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[greenyes] Fwd: [GAIA] Burning Returns to Staten Island?

From: "Gigie Cruz" <gigie.gaia@no.address>
Date: Mon, 13 Oct 2003 11:39:27 +0800

Burning Issue Returns to Staten Island
http://www.nypost.com/news/regionalnews/7903.htm

The Department of Sanitation has quietly revived waste incineration as a possible solution to the city's mounting garbage crisis, The Post has learned.

The city is seeking proposals to build a new "energy recovery facility" on Staten Island, according to a Sanitation document released Friday.

"Energy recovery" facilities turn garbage into energy through combustion, which makes them incinerators under state regulations.

An energy recovery plant produces only about 5 percent of the pollution the old trash burners that once dotted the city did, industry experts say.

Byproducts still include emissions such as nitrogen oxide, carbon dioxide, and mercury.

The city closed its last incinerator in 1990 and retired Fresh Kills landfill in 2001. Garbage is now hauled out of state at a cost of $1 billion a year.

Sanitation originally sought a contractor to handle garbage on Staten Island. On Friday, the department added it was also interested in a new high-tech incinerator for the borough.

Staten Island Borough President James Molinaro is pushing an energy recovery facility proposed by Visy Paper, which currently runs a recycling plant on the island.

The facility would dry garbage for seven days in sealed containers, remove recyclables and shred the rest to burn as fuel for an adjacent recycling plant.

The company will present its plan to a City Council hearing Tuesday.

At the same meeting, Councilman Michael McMahon of Staten Island, chair of the council's Sanitation and Solid Waste Management Committee, plans to introduce a bill calling for the investigation of new energy recovery technologies.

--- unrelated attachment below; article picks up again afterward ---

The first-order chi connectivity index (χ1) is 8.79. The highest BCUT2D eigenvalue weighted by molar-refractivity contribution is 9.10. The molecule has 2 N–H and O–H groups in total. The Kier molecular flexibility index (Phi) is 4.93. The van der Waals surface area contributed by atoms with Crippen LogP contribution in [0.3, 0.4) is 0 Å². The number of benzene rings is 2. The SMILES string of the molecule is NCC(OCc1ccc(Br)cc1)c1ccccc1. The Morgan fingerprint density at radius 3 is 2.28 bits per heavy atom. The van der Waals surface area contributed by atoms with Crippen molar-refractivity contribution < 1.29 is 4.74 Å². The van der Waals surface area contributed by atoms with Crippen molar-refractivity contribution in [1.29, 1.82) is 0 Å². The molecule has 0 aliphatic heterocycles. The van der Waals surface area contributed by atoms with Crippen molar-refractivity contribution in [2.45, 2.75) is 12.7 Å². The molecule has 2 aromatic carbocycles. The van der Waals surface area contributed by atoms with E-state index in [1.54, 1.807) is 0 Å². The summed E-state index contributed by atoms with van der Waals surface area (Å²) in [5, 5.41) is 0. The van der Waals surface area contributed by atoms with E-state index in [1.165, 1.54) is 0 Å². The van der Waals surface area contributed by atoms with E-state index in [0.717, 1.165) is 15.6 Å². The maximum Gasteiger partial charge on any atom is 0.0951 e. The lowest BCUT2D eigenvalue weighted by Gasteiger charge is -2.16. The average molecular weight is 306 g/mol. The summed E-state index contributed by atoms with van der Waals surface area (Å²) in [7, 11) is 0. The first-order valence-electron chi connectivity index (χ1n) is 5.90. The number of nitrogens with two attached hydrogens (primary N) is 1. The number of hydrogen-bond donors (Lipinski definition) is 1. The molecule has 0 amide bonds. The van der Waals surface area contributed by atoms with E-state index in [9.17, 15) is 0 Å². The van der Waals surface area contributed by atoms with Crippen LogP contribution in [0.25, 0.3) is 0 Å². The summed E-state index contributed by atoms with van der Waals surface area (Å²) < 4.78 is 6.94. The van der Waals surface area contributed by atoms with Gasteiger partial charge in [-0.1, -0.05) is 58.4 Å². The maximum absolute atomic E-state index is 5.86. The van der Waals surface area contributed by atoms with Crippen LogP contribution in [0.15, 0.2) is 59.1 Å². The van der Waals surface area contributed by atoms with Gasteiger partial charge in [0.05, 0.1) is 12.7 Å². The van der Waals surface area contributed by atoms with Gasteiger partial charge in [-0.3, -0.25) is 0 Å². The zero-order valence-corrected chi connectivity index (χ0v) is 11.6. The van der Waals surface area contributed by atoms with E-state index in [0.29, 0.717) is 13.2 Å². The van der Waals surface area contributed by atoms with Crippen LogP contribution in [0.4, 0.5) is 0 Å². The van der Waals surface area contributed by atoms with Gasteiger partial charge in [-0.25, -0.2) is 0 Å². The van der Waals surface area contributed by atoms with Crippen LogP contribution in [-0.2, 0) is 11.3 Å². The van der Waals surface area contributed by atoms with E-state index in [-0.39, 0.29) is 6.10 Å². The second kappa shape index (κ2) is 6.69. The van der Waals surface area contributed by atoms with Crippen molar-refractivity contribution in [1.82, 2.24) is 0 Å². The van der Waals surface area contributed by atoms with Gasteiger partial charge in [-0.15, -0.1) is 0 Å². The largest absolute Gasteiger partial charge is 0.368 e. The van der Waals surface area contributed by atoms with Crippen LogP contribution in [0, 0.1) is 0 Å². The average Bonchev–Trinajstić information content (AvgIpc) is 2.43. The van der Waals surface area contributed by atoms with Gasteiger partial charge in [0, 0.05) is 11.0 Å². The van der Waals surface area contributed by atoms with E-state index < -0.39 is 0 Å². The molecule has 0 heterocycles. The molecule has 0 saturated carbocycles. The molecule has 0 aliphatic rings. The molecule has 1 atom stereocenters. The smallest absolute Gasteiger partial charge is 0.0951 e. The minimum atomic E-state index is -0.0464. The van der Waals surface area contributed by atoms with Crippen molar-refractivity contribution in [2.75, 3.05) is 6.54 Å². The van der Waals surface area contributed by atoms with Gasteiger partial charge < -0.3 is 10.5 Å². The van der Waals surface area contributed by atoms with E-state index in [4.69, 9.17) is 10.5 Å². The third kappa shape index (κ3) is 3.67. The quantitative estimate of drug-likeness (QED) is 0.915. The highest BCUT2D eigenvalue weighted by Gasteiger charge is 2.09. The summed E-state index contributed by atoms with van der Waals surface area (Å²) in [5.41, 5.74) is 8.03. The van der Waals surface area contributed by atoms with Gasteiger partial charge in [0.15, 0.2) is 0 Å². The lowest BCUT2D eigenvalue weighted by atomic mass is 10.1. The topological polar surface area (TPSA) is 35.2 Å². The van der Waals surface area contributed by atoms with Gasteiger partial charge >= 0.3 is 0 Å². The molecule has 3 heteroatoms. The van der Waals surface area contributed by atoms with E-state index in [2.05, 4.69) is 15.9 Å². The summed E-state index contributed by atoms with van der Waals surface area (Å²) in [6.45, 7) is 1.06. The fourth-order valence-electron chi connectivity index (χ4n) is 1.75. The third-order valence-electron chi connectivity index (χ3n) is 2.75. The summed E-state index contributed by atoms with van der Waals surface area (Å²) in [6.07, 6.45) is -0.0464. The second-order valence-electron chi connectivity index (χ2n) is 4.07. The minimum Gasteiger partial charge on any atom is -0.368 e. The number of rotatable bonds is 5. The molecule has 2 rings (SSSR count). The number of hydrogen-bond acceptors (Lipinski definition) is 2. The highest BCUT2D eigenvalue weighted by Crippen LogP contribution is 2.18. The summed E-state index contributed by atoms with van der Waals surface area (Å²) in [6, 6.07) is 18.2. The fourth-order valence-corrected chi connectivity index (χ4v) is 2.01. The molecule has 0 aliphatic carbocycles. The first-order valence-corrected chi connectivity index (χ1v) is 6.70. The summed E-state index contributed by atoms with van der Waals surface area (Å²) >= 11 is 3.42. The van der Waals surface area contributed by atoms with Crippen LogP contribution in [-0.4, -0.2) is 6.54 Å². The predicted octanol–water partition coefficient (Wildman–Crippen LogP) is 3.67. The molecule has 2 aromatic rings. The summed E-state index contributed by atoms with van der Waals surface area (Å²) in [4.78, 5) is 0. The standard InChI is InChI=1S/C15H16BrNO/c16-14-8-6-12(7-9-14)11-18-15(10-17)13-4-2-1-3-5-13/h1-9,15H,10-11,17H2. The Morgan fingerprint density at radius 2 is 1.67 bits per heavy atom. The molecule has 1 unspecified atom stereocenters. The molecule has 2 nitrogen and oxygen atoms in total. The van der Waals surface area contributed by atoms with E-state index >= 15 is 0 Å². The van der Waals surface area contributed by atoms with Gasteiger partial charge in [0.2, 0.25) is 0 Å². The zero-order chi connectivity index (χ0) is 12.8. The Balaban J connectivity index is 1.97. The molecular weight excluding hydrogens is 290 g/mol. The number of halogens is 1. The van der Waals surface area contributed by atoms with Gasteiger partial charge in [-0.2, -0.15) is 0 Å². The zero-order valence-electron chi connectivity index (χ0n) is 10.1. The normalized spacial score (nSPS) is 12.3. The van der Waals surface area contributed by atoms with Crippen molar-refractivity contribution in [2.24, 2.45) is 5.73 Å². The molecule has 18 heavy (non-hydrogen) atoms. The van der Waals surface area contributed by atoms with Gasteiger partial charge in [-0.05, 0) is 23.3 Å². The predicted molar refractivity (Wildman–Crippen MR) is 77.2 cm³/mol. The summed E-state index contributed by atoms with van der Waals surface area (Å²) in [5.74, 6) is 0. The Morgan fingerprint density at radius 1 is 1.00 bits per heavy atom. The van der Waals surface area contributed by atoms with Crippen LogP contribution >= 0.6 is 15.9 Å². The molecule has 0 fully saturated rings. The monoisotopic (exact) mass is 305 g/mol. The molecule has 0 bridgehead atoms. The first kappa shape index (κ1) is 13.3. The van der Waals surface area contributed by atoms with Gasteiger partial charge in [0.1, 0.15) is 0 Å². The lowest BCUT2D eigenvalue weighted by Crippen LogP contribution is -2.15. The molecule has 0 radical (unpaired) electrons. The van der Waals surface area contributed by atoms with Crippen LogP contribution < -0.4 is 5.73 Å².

"Let's look at these technologies, but there should be an open public process," he said.

Friday's move represents more flip-flopping by Mayor Bloomberg and Sanitation head John Doherty on the politically sensitive issue of burning garbage.

Early last year, Bloomberg said new high-tech incinerators, like the one being proposed by Visy, had to be considered. Then he backed off.

"The politics are such that it would be phenomenally difficult to site incinerators in the New York City area," he said in May 2002. "The practical aspect is incineration is not likely to be the solution."

In his weekly radio address last week, the mayor admitted he was "frustrated" with the city's garbage problem, but added, "There's . . . new technology coming out all the time. You want to never close your eyes to that and see what you can do."

Although the Visy proposal involves combustion, and Sanitation says it will consider other energy recovery technologies that burn garbage, the mayor's office insists the city will not fire up incinerators.

"The city has no intention of incinerating garbage on Staten Island," said Jordan Barowitz, a spokesperson for the mayor.

Whether called an incinerator or an energy recovery facility, activists say they'll have no part of it.

"We will not accept combustion [of garbage] on Staten Island," said Barbara Warren, of Staten Island Citizens for Clean Air and a 20-year veteran of the anti-incineration fight.

Gary Liss
916-652-7850
Fax: 916-652-0485





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